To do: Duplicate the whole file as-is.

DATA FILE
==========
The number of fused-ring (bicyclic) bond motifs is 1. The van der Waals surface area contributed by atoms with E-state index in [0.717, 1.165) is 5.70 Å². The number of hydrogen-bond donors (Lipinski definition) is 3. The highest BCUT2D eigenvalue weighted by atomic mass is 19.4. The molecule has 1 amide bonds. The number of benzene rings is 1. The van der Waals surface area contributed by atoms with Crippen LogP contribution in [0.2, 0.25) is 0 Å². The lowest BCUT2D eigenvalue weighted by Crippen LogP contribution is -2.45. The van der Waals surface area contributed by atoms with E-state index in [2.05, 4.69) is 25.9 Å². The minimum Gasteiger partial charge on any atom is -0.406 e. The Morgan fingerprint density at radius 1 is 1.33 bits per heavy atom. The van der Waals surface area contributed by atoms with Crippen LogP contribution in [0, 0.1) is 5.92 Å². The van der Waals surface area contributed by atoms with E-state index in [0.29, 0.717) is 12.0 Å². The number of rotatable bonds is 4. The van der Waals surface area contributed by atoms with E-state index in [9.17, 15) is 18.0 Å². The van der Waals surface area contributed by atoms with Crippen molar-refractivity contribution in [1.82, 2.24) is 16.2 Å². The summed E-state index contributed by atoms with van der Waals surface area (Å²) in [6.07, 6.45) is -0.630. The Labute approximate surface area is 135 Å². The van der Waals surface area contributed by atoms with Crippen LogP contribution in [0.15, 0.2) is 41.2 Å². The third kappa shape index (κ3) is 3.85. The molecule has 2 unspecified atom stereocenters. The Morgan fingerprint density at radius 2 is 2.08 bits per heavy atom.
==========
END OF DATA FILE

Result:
The number of fused-ring (bicyclic) bond motifs is 1. The van der Waals surface area contributed by atoms with E-state index in [0.717, 1.165) is 5.70 Å². The number of hydrogen-bond donors (Lipinski definition) is 3. The highest BCUT2D eigenvalue weighted by atomic mass is 19.4. The molecule has 1 amide bonds. The number of benzene rings is 1. The van der Waals surface area contributed by atoms with Crippen LogP contribution in [0.2, 0.25) is 0 Å². The lowest BCUT2D eigenvalue weighted by Crippen LogP contribution is -2.45. The van der Waals surface area contributed by atoms with E-state index in [2.05, 4.69) is 25.9 Å². The minimum Gasteiger partial charge on any atom is -0.406 e. The Morgan fingerprint density at radius 1 is 1.33 bits per heavy atom. The van der Waals surface area contributed by atoms with Crippen LogP contribution in [0, 0.1) is 5.92 Å². The van der Waals surface area contributed by atoms with E-state index in [0.29, 0.717) is 12.0 Å². The number of rotatable bonds is 4. The van der Waals surface area contributed by atoms with E-state index in [9.17, 15) is 18.0 Å². The van der Waals surface area contributed by atoms with Crippen molar-refractivity contribution in [1.82, 2.24) is 16.2 Å². The summed E-state index contributed by atoms with van der Waals surface area (Å²) in [6.07, 6.45) is -0.630. The Labute approximate surface area is 135 Å². The van der Waals surface area contributed by atoms with Crippen LogP contribution in [0.15, 0.2) is 41.2 Å². The third kappa shape index (κ3) is 3.85. The molecule has 2 unspecified atom stereocenters. The Morgan fingerprint density at radius 2 is 2.08 bits per heavy atom.